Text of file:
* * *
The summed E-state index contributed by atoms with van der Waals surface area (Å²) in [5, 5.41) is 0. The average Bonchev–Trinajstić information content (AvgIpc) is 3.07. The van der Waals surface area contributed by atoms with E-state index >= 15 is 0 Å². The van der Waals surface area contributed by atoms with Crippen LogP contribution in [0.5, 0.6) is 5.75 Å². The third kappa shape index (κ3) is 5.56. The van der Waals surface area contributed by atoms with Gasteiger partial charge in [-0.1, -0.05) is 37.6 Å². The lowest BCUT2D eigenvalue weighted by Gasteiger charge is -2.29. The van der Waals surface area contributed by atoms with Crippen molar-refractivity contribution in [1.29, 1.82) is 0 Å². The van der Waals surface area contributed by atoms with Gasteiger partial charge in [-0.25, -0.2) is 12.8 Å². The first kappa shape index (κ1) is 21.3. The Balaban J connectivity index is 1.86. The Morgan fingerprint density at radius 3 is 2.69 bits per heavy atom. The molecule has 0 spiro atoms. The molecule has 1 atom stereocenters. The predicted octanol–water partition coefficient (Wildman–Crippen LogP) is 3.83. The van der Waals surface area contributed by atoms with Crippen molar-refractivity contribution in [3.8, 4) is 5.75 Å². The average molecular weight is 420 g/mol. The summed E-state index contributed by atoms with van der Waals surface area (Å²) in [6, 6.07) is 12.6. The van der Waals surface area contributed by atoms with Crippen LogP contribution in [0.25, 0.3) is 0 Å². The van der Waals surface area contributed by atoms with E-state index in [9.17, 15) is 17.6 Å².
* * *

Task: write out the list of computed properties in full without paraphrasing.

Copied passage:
The summed E-state index contributed by atoms with van der Waals surface area (Å²) in [5, 5.41) is 0. The average Bonchev–Trinajstić information content (AvgIpc) is 3.07. The van der Waals surface area contributed by atoms with E-state index >= 15 is 0 Å². The van der Waals surface area contributed by atoms with Crippen LogP contribution in [0.5, 0.6) is 5.75 Å². The third kappa shape index (κ3) is 5.56. The van der Waals surface area contributed by atoms with Gasteiger partial charge in [-0.1, -0.05) is 37.6 Å². The lowest BCUT2D eigenvalue weighted by Gasteiger charge is -2.29. The van der Waals surface area contributed by atoms with Crippen molar-refractivity contribution in [1.29, 1.82) is 0 Å². The van der Waals surface area contributed by atoms with Gasteiger partial charge in [-0.25, -0.2) is 12.8 Å². The first kappa shape index (κ1) is 21.3. The Balaban J connectivity index is 1.86. The Morgan fingerprint density at radius 3 is 2.69 bits per heavy atom. The molecule has 0 spiro atoms. The molecule has 1 atom stereocenters. The predicted octanol–water partition coefficient (Wildman–Crippen LogP) is 3.83. The van der Waals surface area contributed by atoms with Crippen molar-refractivity contribution in [3.8, 4) is 5.75 Å². The average molecular weight is 420 g/mol. The summed E-state index contributed by atoms with van der Waals surface area (Å²) in [6, 6.07) is 12.6. The van der Waals surface area contributed by atoms with Crippen LogP contribution in [0.25, 0.3) is 0 Å². The van der Waals surface area contributed by atoms with E-state index in [9.17, 15) is 17.6 Å².